Section 4: Common Pitfalls
Now that we have reviewed the recommended steps for approaching how to forecast for NUMs and reviewed how to build assumptions to support forecasting, it is important to highlight a number of common pitfalls that occur when forecasting for NUMs. Consider the following when you approach any forecasting exercise for NUMs:
- The stakes can be high when introducing or scaling up a NUM in a country. Often, these efforts are supported by large donor investments and may involve multiple global and local organizations. If the introduction or scale up of the method availability does not lead to significant uptake of the method, within a defined project period, donors may decide not to continue providing support for the method. Donors and programs need to set realistic goals for client uptake and consumption rates. When stakes are high, programs often project a higher estimated uptake than actually occurs, with serious consequences of over-supply, wasted resources, and unmet program goals. Financing for contraceptives is often a zero sum game—over-forecasting of one method usually means fewer resources and potential stockouts of others. To the extent possible, programs should seek the expertise of an unbiased third party to support forecasting the demand of NUMs. This would ensure that program aspirations do not interfere with realistic forecasts.
- On the other hand, financing constraints may limit how much of a particular NUM can be procured. If procurement of contraceptives is determined nationally, it is possible that NUMs will not be assigned appropriate forecasting numbers due to budgetary limits. Countries may be reluctant to spend scarce resources on methods whose appeal to potential clients is unknown. A way to address this issue is to ensure that programs that work with NUMs have a seat at the decision-making table during the national quantification and forecasting process.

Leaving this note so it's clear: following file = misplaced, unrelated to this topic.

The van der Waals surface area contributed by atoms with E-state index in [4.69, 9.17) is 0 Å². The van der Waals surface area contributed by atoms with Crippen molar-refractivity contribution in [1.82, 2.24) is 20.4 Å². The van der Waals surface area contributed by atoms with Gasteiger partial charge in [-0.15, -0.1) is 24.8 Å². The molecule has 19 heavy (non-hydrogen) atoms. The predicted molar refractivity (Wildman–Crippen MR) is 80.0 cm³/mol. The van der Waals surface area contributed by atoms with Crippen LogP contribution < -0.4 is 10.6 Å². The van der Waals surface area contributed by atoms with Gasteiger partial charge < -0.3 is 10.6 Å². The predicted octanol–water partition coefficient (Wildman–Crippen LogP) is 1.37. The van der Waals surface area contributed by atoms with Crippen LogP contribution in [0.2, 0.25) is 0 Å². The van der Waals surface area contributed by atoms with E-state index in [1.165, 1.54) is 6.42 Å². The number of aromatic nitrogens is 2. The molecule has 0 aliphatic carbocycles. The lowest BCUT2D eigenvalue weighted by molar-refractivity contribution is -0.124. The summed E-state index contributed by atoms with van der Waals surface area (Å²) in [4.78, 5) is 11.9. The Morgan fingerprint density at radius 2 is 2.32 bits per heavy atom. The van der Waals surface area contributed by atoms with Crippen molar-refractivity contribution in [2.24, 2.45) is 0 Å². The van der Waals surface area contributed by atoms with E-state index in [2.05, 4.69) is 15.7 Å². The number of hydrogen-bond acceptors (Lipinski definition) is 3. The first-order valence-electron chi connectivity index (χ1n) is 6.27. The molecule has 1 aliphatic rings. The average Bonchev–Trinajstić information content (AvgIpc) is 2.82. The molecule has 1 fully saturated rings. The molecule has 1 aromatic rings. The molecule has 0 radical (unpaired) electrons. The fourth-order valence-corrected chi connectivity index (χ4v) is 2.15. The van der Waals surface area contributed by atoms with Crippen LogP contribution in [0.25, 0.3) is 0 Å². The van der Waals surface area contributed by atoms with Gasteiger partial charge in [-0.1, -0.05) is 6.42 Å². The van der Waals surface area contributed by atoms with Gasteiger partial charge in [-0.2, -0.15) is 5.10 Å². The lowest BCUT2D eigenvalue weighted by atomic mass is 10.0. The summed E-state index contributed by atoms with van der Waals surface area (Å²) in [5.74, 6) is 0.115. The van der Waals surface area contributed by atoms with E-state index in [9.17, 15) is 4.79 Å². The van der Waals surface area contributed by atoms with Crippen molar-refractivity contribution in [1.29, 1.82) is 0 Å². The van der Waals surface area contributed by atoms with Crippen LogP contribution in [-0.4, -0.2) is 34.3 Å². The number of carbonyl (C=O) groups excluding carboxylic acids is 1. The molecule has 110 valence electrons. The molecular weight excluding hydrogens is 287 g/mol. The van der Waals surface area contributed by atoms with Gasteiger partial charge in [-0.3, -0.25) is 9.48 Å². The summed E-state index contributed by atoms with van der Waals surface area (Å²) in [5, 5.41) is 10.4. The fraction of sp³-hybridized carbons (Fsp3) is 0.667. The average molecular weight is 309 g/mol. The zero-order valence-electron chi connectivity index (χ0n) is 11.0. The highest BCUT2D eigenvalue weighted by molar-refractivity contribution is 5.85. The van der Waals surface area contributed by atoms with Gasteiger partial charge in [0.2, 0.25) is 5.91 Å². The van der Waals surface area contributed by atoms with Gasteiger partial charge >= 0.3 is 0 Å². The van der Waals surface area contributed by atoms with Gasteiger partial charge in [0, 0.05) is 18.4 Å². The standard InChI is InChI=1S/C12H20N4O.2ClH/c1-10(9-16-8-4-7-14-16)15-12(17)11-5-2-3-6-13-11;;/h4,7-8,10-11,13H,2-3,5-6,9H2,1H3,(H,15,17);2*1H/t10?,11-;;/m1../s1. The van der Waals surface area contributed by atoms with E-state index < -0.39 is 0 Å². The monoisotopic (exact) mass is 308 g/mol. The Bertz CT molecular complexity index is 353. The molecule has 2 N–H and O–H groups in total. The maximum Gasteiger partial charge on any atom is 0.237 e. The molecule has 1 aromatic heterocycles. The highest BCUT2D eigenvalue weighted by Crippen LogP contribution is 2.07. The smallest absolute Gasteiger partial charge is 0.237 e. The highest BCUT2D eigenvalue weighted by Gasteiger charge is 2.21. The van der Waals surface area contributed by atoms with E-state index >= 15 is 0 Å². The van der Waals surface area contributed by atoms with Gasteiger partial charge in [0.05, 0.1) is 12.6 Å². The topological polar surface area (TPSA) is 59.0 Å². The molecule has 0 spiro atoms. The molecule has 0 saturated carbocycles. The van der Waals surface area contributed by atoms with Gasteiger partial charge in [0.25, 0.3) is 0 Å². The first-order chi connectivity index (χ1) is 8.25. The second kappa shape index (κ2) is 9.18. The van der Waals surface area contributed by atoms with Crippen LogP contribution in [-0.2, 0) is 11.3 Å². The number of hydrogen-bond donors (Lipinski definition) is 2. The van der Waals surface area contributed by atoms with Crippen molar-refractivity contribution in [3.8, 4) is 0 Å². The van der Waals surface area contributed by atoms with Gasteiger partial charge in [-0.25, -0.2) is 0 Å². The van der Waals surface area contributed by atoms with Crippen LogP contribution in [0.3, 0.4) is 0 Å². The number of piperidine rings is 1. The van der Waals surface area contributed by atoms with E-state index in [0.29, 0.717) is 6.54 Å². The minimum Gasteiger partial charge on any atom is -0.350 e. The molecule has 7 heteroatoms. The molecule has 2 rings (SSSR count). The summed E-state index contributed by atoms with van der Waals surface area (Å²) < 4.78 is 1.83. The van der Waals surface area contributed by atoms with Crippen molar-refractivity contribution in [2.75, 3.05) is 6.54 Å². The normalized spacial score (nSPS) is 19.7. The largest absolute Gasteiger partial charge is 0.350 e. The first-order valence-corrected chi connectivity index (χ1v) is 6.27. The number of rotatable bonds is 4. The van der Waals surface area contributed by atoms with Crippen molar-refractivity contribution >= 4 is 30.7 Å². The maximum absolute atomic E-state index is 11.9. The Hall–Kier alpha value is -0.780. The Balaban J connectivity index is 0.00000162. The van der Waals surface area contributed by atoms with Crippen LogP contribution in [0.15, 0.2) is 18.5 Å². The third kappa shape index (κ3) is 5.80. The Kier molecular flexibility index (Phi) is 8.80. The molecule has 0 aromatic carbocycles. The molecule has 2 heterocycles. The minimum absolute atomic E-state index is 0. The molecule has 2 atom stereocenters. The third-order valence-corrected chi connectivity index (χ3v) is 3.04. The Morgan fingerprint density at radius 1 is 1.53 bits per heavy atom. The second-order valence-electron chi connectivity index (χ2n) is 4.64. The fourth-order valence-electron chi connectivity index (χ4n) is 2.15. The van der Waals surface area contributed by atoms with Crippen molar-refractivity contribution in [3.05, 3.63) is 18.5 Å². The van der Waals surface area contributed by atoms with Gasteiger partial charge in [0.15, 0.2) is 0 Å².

- Over-reliance on issues data in lieu of consumption data is dangerous when forecasting for underused methods. Some programs depend on issues data—which is based on the movement of products between any two storage facilities within a country (e.g., when the regional level distributes supplies to the district level)—as a proxy for consumption data. Weak supply chains may be unable to provide reliable or timely consumption data. This is a problem because contraceptives may be distributed in a country in anticipation of demand, but the demand may not materialize. Thus, issues data does not point to actual consumption and use. Programs that can consider issues data in their forecast need to account for this discrepancy and reduce their forecast amounts accordingly by (1) forecasting conservatively, because it can be assumed that products issued are not necessarily yet consumed; and/or (2) schedule small initial shipments of the product into the country until monitoring data is available to confirm or challenge forecast assumptions.